In an effort to offer my customers  a Top Quality product, I am honored to present Major Ian Humphrey, a customer, a soldier, a Leader of Men and in my opinion a Hero, as follows  

   




     
                                                           
                                                      
M1 Midget: The Biggest Three-Inch Knife you Will Ever See!
By: Major Ian Humphrey
   
 When trying to think of a title for this test report, the above
phrase was the first thing that came to mind. 
The Relentless M1 Midget
is the sturdiest and strongest knife I have ever tested with a
three-inch blade.  So why would you want something so small?  Simply put, there
is almost no anti-knife laws that I know of (of course check your local
area first!) that would prevent you from carrying a knife with a three
inch blade.  For some reason, the three-inch mark seems to be the
"standard" set for the maximum allowed blade length for every day carry
knives.  The Midget gives you a full size handle and a 1/4-inch thick knife
in an easy to carry package.

First Impressions The first thing you notice with this knife is the weight.  This is
not a tiny little knife by any stretch of the imagination.  The Midget                                
is meant to be used and abused like the rest of the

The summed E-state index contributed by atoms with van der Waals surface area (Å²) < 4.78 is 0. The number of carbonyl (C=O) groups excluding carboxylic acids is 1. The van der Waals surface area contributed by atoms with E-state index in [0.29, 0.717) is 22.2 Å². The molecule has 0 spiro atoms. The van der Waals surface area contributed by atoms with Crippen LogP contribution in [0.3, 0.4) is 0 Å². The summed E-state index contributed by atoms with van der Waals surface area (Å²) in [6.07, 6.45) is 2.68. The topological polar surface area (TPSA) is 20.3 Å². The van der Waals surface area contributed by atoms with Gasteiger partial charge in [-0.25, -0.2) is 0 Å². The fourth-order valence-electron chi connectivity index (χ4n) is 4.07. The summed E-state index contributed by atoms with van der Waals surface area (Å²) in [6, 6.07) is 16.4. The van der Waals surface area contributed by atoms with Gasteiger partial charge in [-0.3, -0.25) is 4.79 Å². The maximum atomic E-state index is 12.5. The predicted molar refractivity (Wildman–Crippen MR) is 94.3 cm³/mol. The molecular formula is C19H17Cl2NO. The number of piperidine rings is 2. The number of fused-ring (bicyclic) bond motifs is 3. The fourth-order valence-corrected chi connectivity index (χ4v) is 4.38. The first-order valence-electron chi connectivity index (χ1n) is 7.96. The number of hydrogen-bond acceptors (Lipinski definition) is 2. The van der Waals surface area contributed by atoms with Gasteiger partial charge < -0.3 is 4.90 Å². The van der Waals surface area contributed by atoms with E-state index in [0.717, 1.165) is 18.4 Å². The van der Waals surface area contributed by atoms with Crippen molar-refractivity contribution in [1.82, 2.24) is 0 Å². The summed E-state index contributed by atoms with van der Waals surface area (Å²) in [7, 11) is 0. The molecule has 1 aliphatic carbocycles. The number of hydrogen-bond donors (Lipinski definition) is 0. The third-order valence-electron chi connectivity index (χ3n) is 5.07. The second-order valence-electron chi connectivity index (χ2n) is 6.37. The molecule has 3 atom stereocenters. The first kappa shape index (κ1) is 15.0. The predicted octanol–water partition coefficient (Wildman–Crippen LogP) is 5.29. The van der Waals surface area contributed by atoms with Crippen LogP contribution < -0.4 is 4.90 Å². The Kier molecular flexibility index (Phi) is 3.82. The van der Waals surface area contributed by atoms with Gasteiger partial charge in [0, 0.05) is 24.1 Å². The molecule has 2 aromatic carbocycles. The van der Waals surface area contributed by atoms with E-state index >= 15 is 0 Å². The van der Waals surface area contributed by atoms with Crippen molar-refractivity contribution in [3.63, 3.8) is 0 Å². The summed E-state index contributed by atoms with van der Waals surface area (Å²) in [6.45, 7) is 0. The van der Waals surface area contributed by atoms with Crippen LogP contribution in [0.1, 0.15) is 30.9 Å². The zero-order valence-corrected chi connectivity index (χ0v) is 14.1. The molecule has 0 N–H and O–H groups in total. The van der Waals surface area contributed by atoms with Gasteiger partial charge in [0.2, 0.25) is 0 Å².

Relentless line, just in a more compact package.  The handles are nicely contoured with
four cutouts for a secure grip.  The blade shape is like the popular
Commander model with thumb grooves and three serrations. 
The coil of the blade also includes a handy cord cutter notch.  The included sheath is a Kydex and leather combination with a spring steel belt clip.  The entire package is easy to carry and conceal under most clothing, and is also easy to carry on gear, packs, etc.

Cutting Tests

     This particular M1 Midget was made with D2 steel, so it allowed me
to finally test this steel as well.  While Dan prefers S30V and 5160
steel, he is able to work with any steel the customer prefers.  I was
able to test this knife along with a Raptor model and two M1 Integral
models (An Interceptor and ACE).  In order to expand my testing, Dan sent              
along a box of various materials to abuse the knives with.  I started
with my normal tests and worked towards the new materials.  The Midget was the best cutter in the initial paper test.  The steel and blad
geometry led to easy, razor like cuts in the free hanging paper with little to no effort.  The Midget also had no trouble cutting single strands of 550 cord with the blade.  The short length of the blade prevented more than one cord being cut at a time.  As for the three serrations and cord cutter...once Dan explained how they are supposed to work (see my
brief instructions on the web site.  The key is "scraping" and not
"sawing" the cord!) they performed quite well.  Single strands of 550 cord were cut with no effort.  On dry and green wood the Midget performed well.  The finger and thumb grooves kept the knife secure in the hand.  The
Midget was able to use a wooden baton to help split wood, but this did
prove difficult due to the length of the blade.  The serrations did a
fantastic job making fuzz sticks.  The three serrations along with the